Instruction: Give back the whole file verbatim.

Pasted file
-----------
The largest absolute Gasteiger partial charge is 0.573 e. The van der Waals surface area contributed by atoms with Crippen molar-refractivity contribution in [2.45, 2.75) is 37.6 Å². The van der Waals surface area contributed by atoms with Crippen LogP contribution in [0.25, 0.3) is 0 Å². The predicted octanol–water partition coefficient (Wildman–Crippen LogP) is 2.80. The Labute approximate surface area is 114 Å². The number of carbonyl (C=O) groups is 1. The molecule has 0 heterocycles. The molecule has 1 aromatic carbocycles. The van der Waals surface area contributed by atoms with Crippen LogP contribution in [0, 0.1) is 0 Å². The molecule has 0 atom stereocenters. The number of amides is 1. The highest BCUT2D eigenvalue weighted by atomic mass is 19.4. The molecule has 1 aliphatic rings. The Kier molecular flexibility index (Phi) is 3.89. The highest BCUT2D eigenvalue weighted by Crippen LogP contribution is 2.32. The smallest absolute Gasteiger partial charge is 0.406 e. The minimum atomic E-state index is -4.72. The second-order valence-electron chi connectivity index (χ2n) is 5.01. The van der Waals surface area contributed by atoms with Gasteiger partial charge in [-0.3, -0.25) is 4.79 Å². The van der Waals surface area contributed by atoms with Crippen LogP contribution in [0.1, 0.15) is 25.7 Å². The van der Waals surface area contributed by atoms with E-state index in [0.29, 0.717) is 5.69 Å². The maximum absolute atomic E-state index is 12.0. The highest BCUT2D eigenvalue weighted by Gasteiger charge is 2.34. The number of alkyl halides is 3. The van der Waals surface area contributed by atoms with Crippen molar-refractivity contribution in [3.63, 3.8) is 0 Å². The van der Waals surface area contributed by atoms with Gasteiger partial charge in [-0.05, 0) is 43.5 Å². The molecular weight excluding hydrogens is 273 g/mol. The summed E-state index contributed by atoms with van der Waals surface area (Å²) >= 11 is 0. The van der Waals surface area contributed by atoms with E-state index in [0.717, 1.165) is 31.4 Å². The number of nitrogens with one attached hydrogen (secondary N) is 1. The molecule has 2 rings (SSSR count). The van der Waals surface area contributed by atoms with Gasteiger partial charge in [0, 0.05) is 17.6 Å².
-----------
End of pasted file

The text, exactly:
The largest absolute Gasteiger partial charge is 0.573 e. The van der Waals surface area contributed by atoms with Crippen molar-refractivity contribution in [2.45, 2.75) is 37.6 Å². The van der Waals surface area contributed by atoms with Crippen LogP contribution in [0.25, 0.3) is 0 Å². The predicted octanol–water partition coefficient (Wildman–Crippen LogP) is 2.80. The Labute approximate surface area is 114 Å². The number of carbonyl (C=O) groups is 1. The molecule has 0 heterocycles. The molecule has 1 aromatic carbocycles. The van der Waals surface area contributed by atoms with Crippen LogP contribution in [0, 0.1) is 0 Å². The molecule has 0 atom stereocenters. The number of amides is 1. The highest BCUT2D eigenvalue weighted by atomic mass is 19.4. The molecule has 1 aliphatic rings. The Kier molecular flexibility index (Phi) is 3.89. The highest BCUT2D eigenvalue weighted by Crippen LogP contribution is 2.32. The smallest absolute Gasteiger partial charge is 0.406 e. The minimum atomic E-state index is -4.72. The second-order valence-electron chi connectivity index (χ2n) is 5.01. The van der Waals surface area contributed by atoms with Gasteiger partial charge in [-0.3, -0.25) is 4.79 Å². The van der Waals surface area contributed by atoms with Crippen LogP contribution in [0.1, 0.15) is 25.7 Å². The van der Waals surface area contributed by atoms with E-state index in [0.29, 0.717) is 5.69 Å². The maximum absolute atomic E-state index is 12.0. The highest BCUT2D eigenvalue weighted by Gasteiger charge is 2.34. The number of alkyl halides is 3. The van der Waals surface area contributed by atoms with Crippen molar-refractivity contribution in [3.63, 3.8) is 0 Å². The van der Waals surface area contributed by atoms with Gasteiger partial charge in [-0.05, 0) is 43.5 Å². The molecular weight excluding hydrogens is 273 g/mol. The summed E-state index contributed by atoms with van der Waals surface area (Å²) >= 11 is 0. The van der Waals surface area contributed by atoms with E-state index in [0.717, 1.165) is 31.4 Å². The number of nitrogens with one attached hydrogen (secondary N) is 1. The molecule has 2 rings (SSSR count). The van der Waals surface area contributed by atoms with Gasteiger partial charge in [0, 0.05) is 17.6 Å².